According to the late American philosopher Richard Rorty, while philosophy has anything to do with truth, it has nothing to do with politics motivated solely by search for improvements, as Protagoras explained. The metaphysical or Platonic image of philosophy as a reflection of eternal problems that continuously assail the human mind is not adequate anymore because there are no fundamental philosophical essences left after the deconstruction of metaphysics. If culture is subject to continuous social changes, philosophy can solve those particular problems by interpreting and suggesting further developments and applications. This is why, as Rorty recalls, a philosopher like John Dewey had “abandoned the idea that one can say how things really are, as opposed to how they might best be described in order to meet some particular human need.”(1) Rorty, just as Dewey, was in agreement with the deconstructors of “metaphysics of presence” that included Nietzsche, Freud, and Heidegger, because they showed how objectivity is more a matter of intersubjective consensus among human beings than an accurate representation of something nonhuman. These deconstructors of metaphysics freed human beings from disagreement since they showed that the resolution of disagreement cannot appeal to the way the world really is since there is no single reality but a multiplicity of realities that depend on different needs. The resolution, explains Rorty, can only be “political: one must use democratic institutions and procedures to conciliate these various needs, and thereby widen the range of consensus about how things are.”(2)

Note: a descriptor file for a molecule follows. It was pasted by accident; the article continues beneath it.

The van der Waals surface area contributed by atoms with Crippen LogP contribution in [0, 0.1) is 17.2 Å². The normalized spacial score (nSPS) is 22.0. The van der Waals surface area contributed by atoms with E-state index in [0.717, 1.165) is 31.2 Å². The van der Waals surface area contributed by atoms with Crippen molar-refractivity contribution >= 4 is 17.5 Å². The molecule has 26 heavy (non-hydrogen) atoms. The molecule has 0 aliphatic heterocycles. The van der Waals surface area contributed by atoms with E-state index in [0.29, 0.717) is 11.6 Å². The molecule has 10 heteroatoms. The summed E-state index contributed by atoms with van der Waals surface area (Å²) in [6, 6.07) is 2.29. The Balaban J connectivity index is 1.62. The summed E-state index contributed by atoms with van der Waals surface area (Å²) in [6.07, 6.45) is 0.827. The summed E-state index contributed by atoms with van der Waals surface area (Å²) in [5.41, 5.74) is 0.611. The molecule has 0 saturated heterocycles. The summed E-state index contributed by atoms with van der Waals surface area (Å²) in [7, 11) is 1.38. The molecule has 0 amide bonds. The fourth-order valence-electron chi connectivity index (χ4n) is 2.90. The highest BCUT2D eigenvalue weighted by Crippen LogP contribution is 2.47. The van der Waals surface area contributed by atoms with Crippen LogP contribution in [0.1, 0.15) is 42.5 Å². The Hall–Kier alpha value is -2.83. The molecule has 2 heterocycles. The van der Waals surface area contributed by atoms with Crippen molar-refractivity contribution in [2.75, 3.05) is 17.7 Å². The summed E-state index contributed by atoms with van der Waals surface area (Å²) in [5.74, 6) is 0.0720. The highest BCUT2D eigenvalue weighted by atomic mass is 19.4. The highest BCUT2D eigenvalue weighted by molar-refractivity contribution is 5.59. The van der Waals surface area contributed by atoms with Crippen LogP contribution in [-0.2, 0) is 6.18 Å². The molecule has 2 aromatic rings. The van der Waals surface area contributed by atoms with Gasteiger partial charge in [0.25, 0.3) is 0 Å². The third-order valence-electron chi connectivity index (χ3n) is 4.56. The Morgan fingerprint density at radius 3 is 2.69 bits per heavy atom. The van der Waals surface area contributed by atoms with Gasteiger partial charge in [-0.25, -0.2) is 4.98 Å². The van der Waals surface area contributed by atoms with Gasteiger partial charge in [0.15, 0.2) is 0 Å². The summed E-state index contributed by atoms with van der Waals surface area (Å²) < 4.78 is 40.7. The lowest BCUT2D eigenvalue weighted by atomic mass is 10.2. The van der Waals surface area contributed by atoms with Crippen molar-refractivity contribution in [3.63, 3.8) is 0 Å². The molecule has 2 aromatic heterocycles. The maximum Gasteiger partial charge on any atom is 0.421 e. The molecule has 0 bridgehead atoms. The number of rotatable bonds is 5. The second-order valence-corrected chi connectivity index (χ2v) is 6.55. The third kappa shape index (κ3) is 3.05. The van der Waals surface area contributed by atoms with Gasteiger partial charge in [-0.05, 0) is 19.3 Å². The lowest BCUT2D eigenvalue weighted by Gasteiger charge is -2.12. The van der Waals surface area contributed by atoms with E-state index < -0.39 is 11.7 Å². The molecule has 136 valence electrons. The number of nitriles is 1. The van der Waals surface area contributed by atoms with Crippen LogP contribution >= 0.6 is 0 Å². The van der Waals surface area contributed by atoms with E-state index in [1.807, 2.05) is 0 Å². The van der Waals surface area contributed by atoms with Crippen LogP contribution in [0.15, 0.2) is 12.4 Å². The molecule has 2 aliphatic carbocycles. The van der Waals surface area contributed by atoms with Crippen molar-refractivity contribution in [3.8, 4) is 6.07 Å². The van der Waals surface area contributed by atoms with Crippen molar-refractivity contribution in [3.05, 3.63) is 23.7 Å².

It is in Rorty’s neopragmatic thought that we will find the meaning of philosophy for politics after the deconstruction of metaphysics because his analyses are not a part of but, rather, the outcome of this deconstruction. If the last great deconstructor of metaphysics, Derrida, showed us how conceptual distinctions such as objective-subjective, true-false, man-woman, faith-knowledge, are only the beginnings and the end points of a ladder we must throw away, Rorty indicated what to do with such ladder. Questioning whether the justifications these deconstructors use to confirm their thesis are metaphysical is, on the other hand, a way of falling back into metaphysics because there is no natural order capable of justifying their beliefs, nor is there any meta-way beyond argumentation that may justify justifications. Searching for these criteria is not very useful for justification in itself because philosophy has always been characterized by the compromises on concrete and particular issues, from which it is impossible to deduct a general verification-rule. After the deconstruction of metaphysics we may stop asking what is real and what is not since “only if we drop the whole idea of ‘correspondence with reality’ can we avoid pseudo-problems.” If reality does not present itself, but it is us that linguistically give meaning to the world, the justification of knowledge will not depend on the permanent conditions of knowledge since justification is a social phenomenon, rather than a relation between knowledge and reality. Knowledge, after deconstruction, is not the possession of an essence, but a right—the right between arguments upon which it is relatively easy to obtain a non-enforced agreement, in other words, “the ability to get agreement by using persuasion rather than force.”